Area Forecast Discussion
Issued by NWS Burlington, VT

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000 FXUS61 KBTV 061406 AFDBTV Area Forecast Discussion National Weather Service Burlington VT 1006 AM EDT Tue Jun 6 2023 .SYNOPSIS... Shower activity will increase in coverage today, along with some improvement to smoky skies from the Quebec wildfires. A few rumbles of thunder cannot be ruled out this afternoon, but no organized storms are expected. Below normal temperatures continue for the remainder of the work week with a gradual warming trend into the weekend. Diurnally driven showers are possible on most days this week. && .NEAR TERM /THROUGH WEDNESDAY/...
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As of 955 AM EDT Tuesday...Forecast in on track for some isolated to scattered showers developing this morning, becoming more numerous this afternoon with increasing instability. WV satellite imagery showing shortwave pushing into our area from the north, which has allowed a few showers to blossom over northern NY this morning. Still haven`t had any reports of precipitation at the surface, so it`s likely that most or all of the precipitation from these showers is not making it to the surface at this point. However, as forcing increases throughout the day with additional shortwave energy moving into the area, do expect a few hundreths of an inch of QPF to make it to the surface within showers. Otherwise, smoke forecast looks on track and the Vermont Agency of Natural Resources has reissued the Air Quality Health Advisory for all of Vermont. Do still expect some improvement in smoke today for Vermont, but enough of a concern remains to continue the Advisory. Further west, the Air Quality Alert remains in effect for our NY counties through midnight. Previous discussion follows... According to the US EPA Air Now page, worst conditions smoke wise for the pre dawn into the morning hours will be across western St Lawrence Valley. Seeing some radar reflectivity returns across our western zones but no rain has been reported or observed by ASOS or on webcams. This could be the result of the Quebec wildfire smoke dampening the lapse rates and suppressing the QPF output. In fact, CAMs have been overly aggressive with what should have been a wetting rainfall for parts of the region so far. So continued to cap PoPs at slight chance or low chance (30 percent) for the remainder of overnight hours. In addition, there could be areas of localized fog across the Northeast Kingdom during the pre dawn hours where the dew point depressions are a couple of degrees or less along with near calm conditions. For today, the main weather concern remains areas of smoke from the Quebec wildfires. The good news is that as showers become more widespread during the course of the day, hi-res guidance is showing near-surface smoke diminishing from the northeast to the southwest. This coincides with improved dynamics for more widespread rainfall coverage due to the phasing of a shortwave trough energy from the northwest along with the vertically stacked low pressure system along coastal New England. So have PoPs increasing during the daytime hours. And as PoPs reach the likely to low-end categorical threshold, the mention of smoke in the weather grids also goes away. We shall see how that unfolds, since the smoke has helped suppress rainfall so far, presumably due to the dampening of the atmospheric lapse rates. It is worth noting that this is rather unchartered territory for many NWS forecasters across the Northeast WFOs having to deal with wildfire smoke for the first time in their forecasting career. In other words, we are learning and adapting as the event unfolds. Models do show some weak instability developing in response to height falls aloft and some decent lapse rates during the afternoons. This may yield a few rumbles of thunder but it seems more likely this instability will be more useful in increasing the coverage of showers across the region. Like today, we will have to watch how the smoke impacts the skies as it could be a wild card and limit some much needed rainfall. On and off diurnally driven showers continue into Wednesday thanks to anomalously cold temperatures aloft that are more typical for early April according to the SPC sounding climatology. Wednesday will be another unseasonably cool day with highs 10 to 15 degrees below normal. Thunder potential is non zero but confidence is too low to include in the forecast. As with cold core upper level low pressure regimes, there will be good low-level and mid-level lapse rates but little instability to tap into. A tenth to quarter inch of rainfall is possible, which together with the rainfall on Tuesday be the first widespread wetting rainfall since May 24th. Much of VT is currently under the D0 abnormally dry category according to the U.S. Drought Monitor so the rain will be welcome. It does make for a rather dreary day though with daytime highs only in the mid 50s to low 60s. For reference, typical highs this time of the year are in the low to mid 70s. Some of the deterministic guidance Wildfire smoke from Quebec may continue to impact the region on Wednesday but details will have to be fine tuned in the next 24 hours as it remains outside of the HRRR/RAP guidance at this time.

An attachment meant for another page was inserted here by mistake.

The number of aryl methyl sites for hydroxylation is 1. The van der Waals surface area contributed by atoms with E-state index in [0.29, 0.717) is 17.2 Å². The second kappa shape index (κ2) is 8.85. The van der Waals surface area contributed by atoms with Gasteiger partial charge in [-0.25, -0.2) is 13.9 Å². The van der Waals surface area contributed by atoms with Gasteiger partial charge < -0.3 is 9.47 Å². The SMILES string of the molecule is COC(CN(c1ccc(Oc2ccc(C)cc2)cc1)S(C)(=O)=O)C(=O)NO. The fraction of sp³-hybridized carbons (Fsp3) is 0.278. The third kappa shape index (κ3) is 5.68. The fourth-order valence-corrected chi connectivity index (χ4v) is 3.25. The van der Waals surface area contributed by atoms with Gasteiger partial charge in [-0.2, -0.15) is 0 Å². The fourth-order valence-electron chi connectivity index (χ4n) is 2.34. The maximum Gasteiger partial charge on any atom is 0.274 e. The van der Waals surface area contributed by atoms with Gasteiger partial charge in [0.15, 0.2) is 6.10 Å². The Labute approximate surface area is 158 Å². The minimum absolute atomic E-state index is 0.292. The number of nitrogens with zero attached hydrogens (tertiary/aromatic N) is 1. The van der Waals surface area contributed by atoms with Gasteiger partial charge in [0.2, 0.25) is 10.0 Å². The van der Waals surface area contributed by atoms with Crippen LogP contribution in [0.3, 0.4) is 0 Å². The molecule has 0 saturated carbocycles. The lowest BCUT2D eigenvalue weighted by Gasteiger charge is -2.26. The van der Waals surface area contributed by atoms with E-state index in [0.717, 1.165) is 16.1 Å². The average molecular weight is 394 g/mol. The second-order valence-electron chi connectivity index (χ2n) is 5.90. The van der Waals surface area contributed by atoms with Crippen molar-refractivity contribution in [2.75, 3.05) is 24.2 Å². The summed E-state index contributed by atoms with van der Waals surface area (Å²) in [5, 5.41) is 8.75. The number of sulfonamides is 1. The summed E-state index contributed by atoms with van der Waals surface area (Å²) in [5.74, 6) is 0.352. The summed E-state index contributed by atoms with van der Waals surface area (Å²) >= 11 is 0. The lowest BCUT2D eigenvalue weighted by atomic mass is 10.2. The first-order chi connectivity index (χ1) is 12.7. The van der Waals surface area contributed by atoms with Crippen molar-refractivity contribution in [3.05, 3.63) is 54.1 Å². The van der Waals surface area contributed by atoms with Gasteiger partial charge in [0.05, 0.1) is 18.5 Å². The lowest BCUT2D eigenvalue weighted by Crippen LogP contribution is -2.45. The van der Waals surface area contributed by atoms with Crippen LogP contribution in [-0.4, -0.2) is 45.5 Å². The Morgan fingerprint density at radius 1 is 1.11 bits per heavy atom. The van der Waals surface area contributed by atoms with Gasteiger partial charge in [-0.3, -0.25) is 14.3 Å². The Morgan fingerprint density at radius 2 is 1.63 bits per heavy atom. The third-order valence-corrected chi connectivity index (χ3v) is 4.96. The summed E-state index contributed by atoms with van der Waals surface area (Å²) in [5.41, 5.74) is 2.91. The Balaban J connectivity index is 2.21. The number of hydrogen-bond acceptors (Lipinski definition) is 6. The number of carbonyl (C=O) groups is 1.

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&& .SHORT TERM /WEDNESDAY NIGHT THROUGH FRIDAY/... As of 335 AM EDT Tuesday...Persistence will be the forecast for the end of the work week as a deep, closed upper level low over eastern Maine and Nova Scotia Wednesday night will retrograde southwestward over central New England through the period. The result will be continued daily chances for showers, though with greater areal coverage compared to previous days in the afternoons due to the projected location of the low and steeper low level lapse rates owing to cold upper level temps around -20C at 500mb. Showers will generally wane each day after sunset, but overnight can`t be ruled out completely. Temperatures will remain seasonally cool with lows mainly in the 40s for and 60s for highs which is about 5-10 degrees below normal for mid June. && .LONG TERM /FRIDAY NIGHT THROUGH MONDAY/... As of 335 AM EDT Tuesday...Heading into the weekend, it appears we`ll have one more day under the influence of the aforementioned upper low with scattered showers continuing on Saturday, but by Saturday night signals continue to point towards upstream blocking briefly breaking down allowing the system to shear out and shift north of Newfoundland. Dry conditions should develop for Saturday night into Sunday, but unfortunately, ensemble mean NAO forecasts indicate the blocking redevelops and supports another upper low dropping through the Great Lakes and closing off over the mid-Atlantic and/or Northeast States heading into Sunday afternoon and early next week. Time will tell exactly where this system will set up shop which will play a large role in precip chances next week, but one thing is for sure, the potential for any severe weather is quite low through the period. && .AVIATION /14Z TUESDAY THROUGH SATURDAY/... Through 12z Wednesday...VFR conditions expected to prevail through the TAF period, with periods of MVFR and locally IFR due to wildfire smoke from Quebec especially for the St Lawrence valley terminals. More widespread showers arrive this afternoon, which should lead to some improvement to the smoky skies across the region. Light north to northwest winds become gusty at 15-20 kt this afternoon. Better chance for more widespread rain showers with 4-5 SM vsby and MVFR cigs arrive after Tuesday 22z. Outlook... Tuesday Night: Mainly VFR, with areas MVFR possible. Chance SHRA. Wednesday: Mainly MVFR, with areas VFR possible. Likely SHRA. Wednesday Night: Mainly MVFR, with areas VFR possible. Chance SHRA. Thursday: Mainly MVFR, with areas VFR possible. Chance SHRA. Thursday Night: Mainly VFR, with local MVFR possible. Slight chance SHRA. Friday: Mainly MVFR, with areas IFR possible. Chance SHRA. Friday Night: Mainly MVFR, with areas VFR possible. NO SIG WX. Saturday: Mainly VFR, with local IFR possible. Slight chance SHRA. && .BTV WATCHES/WARNINGS/ADVISORIES... VT...None. NY...None. && $$ SYNOPSIS...Chai NEAR TERM...Chai/Duell SHORT TERM...Lahiff LONG TERM...Lahiff AVIATION...Chai is the U.S. government's official web portal to all federal, state and local government web resources and services.